This ever-expanding reference list provides background on a diverse spectrum of illustrators across time, cultures, and artistic styles.
Part of the first generation of the Ashcan School.
Known for his comic drawings for "Puck" magazine.
Cartoonist famous for creating drawings of unnecessarily complex devices that perform a simple function.
Golden Age illustrator known for her work in "Harper's" and "Ladies' Home Journal."
Victorian illustrator known for her watercolors of children in the idyllic English countryside.
Best-known for his book series "Dinotopia"—a lost island where dinosaurs and humans cohabitate.
Illustrator, cartoonist, and reportage artist who traveled the world.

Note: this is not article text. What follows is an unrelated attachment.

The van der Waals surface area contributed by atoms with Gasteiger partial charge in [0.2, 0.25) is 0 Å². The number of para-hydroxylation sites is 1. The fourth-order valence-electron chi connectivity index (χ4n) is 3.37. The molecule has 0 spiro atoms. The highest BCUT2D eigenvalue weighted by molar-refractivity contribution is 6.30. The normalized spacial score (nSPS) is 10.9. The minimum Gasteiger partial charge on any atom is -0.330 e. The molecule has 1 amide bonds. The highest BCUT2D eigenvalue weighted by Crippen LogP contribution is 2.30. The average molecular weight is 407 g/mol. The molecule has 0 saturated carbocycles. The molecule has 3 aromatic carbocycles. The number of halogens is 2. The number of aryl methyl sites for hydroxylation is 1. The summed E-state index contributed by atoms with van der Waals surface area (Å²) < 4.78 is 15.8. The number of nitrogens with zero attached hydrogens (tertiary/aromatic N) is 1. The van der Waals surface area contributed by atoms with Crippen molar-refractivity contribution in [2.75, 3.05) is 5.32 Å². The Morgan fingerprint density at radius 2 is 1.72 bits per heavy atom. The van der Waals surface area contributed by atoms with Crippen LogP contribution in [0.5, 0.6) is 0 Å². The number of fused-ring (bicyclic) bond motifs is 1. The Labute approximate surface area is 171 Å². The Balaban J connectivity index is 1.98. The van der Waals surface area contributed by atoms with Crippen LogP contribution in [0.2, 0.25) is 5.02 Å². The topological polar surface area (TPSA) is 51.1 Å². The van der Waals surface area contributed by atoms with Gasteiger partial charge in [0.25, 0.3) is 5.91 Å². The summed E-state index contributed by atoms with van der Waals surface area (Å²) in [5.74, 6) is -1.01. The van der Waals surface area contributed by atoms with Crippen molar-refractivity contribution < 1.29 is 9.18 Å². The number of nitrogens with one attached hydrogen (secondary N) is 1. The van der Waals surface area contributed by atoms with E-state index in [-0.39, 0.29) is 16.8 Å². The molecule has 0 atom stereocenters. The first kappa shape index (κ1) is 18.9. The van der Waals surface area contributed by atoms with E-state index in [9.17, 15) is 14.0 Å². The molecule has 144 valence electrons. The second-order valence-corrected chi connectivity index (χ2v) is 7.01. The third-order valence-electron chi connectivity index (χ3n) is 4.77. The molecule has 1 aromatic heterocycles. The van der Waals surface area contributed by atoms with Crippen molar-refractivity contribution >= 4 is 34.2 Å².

Artist, art historian, theorist, and re-discoverer of Dynamic Symmetry and the “Golden Ratio.”
William Hanna and Joseph Barbera created Saturday morning cartoons.
Known for detailed renderings of automobiles and trains.
Known for her black-and-white wash drawings used as advertisements for Lord & Taylor.
Illustrator of spare and finely calculated renderings of urban and rural America.
American illustrator for "The Saturday Evening Post," "Time," and "Liberty" magazines.
Animator who worked at Disney, Warner Bros., and Hanna-Barbera.
Jetter uses visual memoir to tell personal stories and addresses political and social concerns.
Best known for political cartoons and book illustrations for "Huckleberry Finn" and "Uncle Tom’s Cabin."
Popular mid-century pulp and comic book artist who is now a portrait artist.
Comic book artist and writer whose impact on the medium is unmatched.
His long career encompasses story illustrations for pulp magazines, advertising, and historical depiction.
Canadian illustrator known for her metaphorical political artwork.